November 16, 2022
  • November 16, 2022

July’s cleverly designed air conditioner

By on August 13, 2022 0

The first time I installed an air conditioning unit – by lifting it up and wedging it effortlessly on the windowsill of a fourth floor bedroom – I was shocked that more units wouldn’t fall over and don’t fall to the ground.

Even though the stakes in my current first-floor apartment are lower, every summer I challenge myself to see how long I can endure a stuffy bedroom or home office before I give in and attempt my annual dance with a bulky 70-pound rectangle with accordion. wings that manage to stay in place thanks to pressure and three small screws. And every year, I think, like the protagonist of a television infomercial, that there has to be a better way.

[Photo: courtesy July]

Walk in July. Founded in 2020 by Muhammad Saigol and Erik Rauterkus, the company got off to a flying start, with its designer, easy-to-install window unit racking up a waiting list of 20,000 people. In all of its marketing, July claims to have a superior installation approach and a clean, minimalist aesthetic. So when the company contacted me to see if I’d like to test it out, I was intrigued (and also sweaty because it was mid-June and I hadn’t yet installed air conditioning in my home office).

After some shipping delays, the July Small air conditioner sat in my entryway in a box that, while well-designed with reinforced plastic handles for easy transport, seemed absurdly large for a 6,000 BTU air conditioner. Once it was finally opened (lots of empty space in that box), I saw that there weren’t many steps for installation. Rather than the standard window AC rigmarole of screwing the plastic wings onto the unit itself, July provides a frame that fits into the window before the air conditioner itself enters the mix. It also replaces the concertina wings with retractable screens that snap on to fill the gap between the unit and the edge of the frame.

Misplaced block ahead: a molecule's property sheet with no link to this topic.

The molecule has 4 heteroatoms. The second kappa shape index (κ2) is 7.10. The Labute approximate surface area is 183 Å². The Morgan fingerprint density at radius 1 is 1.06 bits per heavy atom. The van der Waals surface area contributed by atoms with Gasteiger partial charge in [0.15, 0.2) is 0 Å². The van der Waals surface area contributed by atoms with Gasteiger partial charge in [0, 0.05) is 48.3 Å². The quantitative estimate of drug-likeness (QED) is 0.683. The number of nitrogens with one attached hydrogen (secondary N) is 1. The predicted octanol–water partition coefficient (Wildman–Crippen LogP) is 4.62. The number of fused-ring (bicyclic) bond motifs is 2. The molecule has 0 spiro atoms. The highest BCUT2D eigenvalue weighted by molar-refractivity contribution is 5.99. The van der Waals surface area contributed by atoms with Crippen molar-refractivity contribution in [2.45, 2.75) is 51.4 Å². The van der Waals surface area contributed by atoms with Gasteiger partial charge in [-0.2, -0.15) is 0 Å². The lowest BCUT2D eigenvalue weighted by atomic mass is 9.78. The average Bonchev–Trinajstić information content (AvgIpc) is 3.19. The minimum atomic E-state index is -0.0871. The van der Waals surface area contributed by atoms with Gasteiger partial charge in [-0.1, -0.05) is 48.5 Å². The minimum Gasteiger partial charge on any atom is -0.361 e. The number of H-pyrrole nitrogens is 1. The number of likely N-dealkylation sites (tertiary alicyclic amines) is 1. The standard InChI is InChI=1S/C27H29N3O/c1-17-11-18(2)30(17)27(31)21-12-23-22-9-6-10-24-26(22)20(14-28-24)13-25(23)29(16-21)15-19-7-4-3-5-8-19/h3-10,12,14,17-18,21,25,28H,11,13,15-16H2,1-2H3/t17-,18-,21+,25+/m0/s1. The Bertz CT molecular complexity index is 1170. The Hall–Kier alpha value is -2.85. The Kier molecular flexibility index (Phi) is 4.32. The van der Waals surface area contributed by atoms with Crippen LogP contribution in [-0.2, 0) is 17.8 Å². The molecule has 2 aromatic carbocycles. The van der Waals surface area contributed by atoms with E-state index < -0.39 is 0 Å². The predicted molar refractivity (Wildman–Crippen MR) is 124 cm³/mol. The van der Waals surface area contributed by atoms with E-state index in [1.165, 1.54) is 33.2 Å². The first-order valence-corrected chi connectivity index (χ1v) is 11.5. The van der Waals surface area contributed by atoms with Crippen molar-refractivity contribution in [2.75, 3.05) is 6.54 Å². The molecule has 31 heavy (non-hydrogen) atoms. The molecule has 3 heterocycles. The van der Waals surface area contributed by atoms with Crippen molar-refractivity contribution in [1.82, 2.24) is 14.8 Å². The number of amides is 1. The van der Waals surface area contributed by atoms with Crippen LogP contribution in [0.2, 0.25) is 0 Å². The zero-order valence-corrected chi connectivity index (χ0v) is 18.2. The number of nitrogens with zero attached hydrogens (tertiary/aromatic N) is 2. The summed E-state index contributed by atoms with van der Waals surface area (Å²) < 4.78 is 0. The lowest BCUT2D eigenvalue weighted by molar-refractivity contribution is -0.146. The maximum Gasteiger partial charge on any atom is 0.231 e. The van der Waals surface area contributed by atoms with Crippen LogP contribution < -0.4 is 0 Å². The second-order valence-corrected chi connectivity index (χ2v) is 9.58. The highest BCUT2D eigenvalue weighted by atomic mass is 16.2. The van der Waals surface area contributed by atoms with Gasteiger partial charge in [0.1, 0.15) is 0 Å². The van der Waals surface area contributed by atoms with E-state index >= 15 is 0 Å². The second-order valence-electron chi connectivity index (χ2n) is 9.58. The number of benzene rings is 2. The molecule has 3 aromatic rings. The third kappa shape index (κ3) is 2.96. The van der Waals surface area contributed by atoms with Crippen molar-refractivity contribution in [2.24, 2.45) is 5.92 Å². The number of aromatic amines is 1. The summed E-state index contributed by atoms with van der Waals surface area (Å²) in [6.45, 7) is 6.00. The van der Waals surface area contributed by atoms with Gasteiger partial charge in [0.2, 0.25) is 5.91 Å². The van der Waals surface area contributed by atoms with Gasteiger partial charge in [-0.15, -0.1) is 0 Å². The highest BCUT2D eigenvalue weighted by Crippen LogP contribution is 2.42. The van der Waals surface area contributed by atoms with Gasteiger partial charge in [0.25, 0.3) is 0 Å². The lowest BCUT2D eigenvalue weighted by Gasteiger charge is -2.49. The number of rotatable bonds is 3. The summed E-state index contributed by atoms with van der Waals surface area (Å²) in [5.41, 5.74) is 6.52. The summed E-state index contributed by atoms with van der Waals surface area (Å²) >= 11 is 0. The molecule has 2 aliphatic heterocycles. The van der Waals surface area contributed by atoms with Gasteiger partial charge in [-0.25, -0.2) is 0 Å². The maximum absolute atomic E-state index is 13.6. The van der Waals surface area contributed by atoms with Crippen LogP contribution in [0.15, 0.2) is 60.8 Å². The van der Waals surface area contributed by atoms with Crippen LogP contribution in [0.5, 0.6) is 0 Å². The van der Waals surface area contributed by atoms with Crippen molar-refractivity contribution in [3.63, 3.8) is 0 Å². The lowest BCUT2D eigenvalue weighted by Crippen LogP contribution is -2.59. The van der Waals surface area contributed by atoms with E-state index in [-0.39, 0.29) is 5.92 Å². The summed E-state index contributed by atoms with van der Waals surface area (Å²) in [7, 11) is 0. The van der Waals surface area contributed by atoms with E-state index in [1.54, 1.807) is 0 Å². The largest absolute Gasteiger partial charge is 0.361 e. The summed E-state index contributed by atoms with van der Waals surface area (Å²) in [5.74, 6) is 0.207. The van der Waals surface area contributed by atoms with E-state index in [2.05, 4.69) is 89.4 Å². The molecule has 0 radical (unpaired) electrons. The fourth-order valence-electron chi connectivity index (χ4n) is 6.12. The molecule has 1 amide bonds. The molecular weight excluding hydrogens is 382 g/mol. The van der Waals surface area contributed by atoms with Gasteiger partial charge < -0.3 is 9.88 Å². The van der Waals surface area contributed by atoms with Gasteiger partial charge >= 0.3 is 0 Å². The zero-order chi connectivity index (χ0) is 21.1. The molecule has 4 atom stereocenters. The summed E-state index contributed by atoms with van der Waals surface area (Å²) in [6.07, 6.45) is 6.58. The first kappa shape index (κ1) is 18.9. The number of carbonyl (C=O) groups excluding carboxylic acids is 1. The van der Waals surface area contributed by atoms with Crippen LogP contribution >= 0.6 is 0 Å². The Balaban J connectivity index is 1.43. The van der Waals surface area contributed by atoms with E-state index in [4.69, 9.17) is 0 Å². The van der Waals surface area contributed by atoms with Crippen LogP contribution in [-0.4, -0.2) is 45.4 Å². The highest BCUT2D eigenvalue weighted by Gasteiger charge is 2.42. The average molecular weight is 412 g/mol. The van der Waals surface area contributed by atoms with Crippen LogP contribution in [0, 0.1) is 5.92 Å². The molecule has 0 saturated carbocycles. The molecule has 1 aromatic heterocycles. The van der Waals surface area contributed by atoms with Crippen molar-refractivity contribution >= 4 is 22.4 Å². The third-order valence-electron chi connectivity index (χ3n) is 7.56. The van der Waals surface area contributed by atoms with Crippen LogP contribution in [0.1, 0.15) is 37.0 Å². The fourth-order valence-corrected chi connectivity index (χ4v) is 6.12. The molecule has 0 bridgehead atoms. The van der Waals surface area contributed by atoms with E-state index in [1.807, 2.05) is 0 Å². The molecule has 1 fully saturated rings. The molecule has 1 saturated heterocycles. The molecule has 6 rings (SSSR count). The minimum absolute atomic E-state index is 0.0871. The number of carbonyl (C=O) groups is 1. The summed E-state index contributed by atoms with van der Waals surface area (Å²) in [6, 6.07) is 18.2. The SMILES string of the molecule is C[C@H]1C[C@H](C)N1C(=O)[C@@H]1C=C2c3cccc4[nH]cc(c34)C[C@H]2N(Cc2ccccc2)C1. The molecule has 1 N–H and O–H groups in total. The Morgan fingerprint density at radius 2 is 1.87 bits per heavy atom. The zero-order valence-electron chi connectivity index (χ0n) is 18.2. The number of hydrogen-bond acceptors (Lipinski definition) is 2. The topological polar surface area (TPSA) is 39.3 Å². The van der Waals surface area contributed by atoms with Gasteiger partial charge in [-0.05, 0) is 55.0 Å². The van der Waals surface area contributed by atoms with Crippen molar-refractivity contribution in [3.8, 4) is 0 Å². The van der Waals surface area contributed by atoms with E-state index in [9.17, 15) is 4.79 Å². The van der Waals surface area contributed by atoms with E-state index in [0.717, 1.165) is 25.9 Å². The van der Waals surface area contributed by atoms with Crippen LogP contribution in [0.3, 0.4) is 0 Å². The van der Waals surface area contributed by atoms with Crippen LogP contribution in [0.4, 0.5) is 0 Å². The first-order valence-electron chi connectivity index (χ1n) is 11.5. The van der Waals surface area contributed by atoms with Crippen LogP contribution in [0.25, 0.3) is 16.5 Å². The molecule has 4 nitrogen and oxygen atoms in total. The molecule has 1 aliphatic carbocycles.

With the frame in place, it was enough to lift the device itself into the frame until it gave a satisfying click. It was still heavy, but I didn’t have to engage in any awkward balancing act while trying to secure the fenders and lower the window at the same time. Once the July AC is installed, you are supposed to put a stylish front cover, choose a color and fabric on the device, but mine didn’t initially come with one (delivery error was corrected the next day). When I turned on the July, I immediately noticed the impressive power it had for a unit of its size.

[Photo: courtesy July]

Even without a front cover, the July the unit cuts an attractive silhouette. And with a front cover (they come in different colors and finishes; mine is green plastic) it looks like something that wouldn’t be out of place on the set of one of the many Star Wars series, complete with sleek grilles well hidden in the recesses of the device. The device also comes with a chunky sky blue remote control and has an app that can be paired with your machine. The app is convenient, allowing you to pre-cool a room for a few minutes before entering or turning off the device from another room.

Beyond the standard cooling function, the July also has a simple fan function, a dehumidifier mode and an eco mode that turns the device off when the room reaches the desired temperature. My July effectively cooled my entire 80 square foot room quickly, and the eco mode did a good job of turning itself back on just when it was needed. It is also relatively quiet for an air conditioner. I sit very close to mine and have had no complaints in Zoom meetings or Slack huddles.

Some might see the July price — the 6,000 BTU unit is $399 and the 8,000 BTU unit is $449 — as a sticking point. I will note that the smaller unit is one of the most efficient air conditioners of this size that I have ever tried. The company also claims to be environmentally conscious, offsetting emissions from every unit sold through a partnership with CarbonFund. Additionally, the larger unit uses a refrigerant that July says emits one-third the CO2 of traditional refrigerants. Ultimately it comes down to how frustrated you want to be with your window unit. If you’re like me and ready to get the annual AC wrestling fest over with, July is a deal to consider.

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